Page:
Longhorn in the long term

If Windows XP seemed daring to conservative IT managers, Microsoft's next upcoming desktop .Net operating system, code-named Longhorn, should have them quaking in their corporate boots.

If Windows XP seemed daring to conservative IT managers, Microsoft’s next upcoming desktop .Net operating system, code-named Longhorn, should have them quaking in their corporate boots.

Whereas Windows XP evolved from Windows 2000, which in turn was built on Windows NT, Longhorn looks to be a dramatic rewrite of most, if not all, operating system components.

During the April 2002 Windows Hardware Engineering Conference (WinHEC), it was confirmed that Longhorn would get a SQL Server 2003/.Net based file system for local storage, instead of NTFS. The SQL Server-based file system will be used in all Microsoft’s products, ultimately, giving a unified storage technology that will allow search tools to work across a wide range of platforms.

Many new multimedia features such as DVD burning are also slated for Longhorn, in accordance with Microsoft’s initiative that the PC should be the centre of home entertainment.

The controversial Palladium technology will also feature in Longhorn. Palladium forms the technological corner stone of Microsoft’s “trustworthy computing” philosophy, which promises an end to spam, viruses, security worries and, possibly, much more stringent digital rights management than is currently possible today.

There’s plenty of speculation as to what Palladium is. It looks like it will either be the software to drive a Trusted Computing Platform Alliance (TCPA) hardware solution, or a set of Microsoft-designed microprocessors and security chips, implemented by Intel and AMD, with drivers built into the operating system.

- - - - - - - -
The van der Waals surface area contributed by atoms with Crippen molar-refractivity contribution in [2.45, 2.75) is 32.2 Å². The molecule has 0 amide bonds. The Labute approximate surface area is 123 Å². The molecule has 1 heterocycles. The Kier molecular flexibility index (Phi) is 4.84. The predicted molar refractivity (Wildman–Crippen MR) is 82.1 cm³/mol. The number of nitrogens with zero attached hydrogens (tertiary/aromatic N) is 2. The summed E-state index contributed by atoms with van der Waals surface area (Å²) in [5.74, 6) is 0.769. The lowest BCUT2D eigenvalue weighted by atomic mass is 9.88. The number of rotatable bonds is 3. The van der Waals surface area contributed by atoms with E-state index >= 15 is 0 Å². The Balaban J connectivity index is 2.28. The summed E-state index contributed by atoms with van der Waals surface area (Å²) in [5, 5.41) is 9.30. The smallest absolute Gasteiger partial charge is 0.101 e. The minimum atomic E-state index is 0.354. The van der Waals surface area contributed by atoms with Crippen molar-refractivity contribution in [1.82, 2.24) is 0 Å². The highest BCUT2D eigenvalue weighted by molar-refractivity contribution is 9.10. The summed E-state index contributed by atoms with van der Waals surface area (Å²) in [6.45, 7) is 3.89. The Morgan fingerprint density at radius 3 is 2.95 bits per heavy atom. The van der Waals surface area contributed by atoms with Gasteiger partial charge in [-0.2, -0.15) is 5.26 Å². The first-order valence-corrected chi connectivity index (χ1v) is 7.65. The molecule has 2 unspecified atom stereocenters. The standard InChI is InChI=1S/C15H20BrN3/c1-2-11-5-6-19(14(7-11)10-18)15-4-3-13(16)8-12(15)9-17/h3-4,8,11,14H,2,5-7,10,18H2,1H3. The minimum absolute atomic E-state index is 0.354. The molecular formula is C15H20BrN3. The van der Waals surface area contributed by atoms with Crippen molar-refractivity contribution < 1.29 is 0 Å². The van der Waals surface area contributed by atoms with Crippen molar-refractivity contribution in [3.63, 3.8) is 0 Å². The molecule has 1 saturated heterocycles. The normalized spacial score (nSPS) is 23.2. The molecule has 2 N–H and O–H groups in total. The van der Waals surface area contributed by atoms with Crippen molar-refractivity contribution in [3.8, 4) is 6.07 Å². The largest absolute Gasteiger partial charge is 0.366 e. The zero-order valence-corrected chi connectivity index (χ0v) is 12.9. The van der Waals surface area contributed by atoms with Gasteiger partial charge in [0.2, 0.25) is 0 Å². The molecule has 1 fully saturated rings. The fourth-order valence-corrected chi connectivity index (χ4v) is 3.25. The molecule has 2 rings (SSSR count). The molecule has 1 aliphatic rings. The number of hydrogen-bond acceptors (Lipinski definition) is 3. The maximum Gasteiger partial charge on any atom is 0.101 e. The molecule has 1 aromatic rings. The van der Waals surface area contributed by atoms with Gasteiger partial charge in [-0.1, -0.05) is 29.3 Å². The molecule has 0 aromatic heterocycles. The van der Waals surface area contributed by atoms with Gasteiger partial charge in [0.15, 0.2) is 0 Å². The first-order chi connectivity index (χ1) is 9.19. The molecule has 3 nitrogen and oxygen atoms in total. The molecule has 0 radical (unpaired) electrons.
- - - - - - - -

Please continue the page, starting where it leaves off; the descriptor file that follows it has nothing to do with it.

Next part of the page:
TCPA is backed by industry heavyweights such as Intel, Compaq/HP, IBM and of course Microsoft. It and Palladium are both seen as business enabling technologies — for the first time, content providers can safely rent out material without fearing it will be copied or altered in any way. Time-limited rental of software and digital content is also possible under TCPA/Palladium, and the software will only run on a specific machine, nowhere else.

Civil liberty groups have been quick to point out that “trusted computing” in the TCPA/Palladium sense means “controlled computing”, amounting to what’s essentially remote censorship — it will be much harder to disseminate unauthorised information to journalists, for example, as documents can be set to only display or print out on certain machines, and even self-destruct without a trace if the wrong person accesses them.

Irrespective of its merits as a content protection and security system, TCPA/Palladium gives a vast amount of power to whoever controls the technology behind it.

Furthermore, being implemented in hardware, TCPA/Palladium will be next to impossible to disable or even circumvent. Are you ready for all your information and business transactions to be controlled by a handful of US companies?

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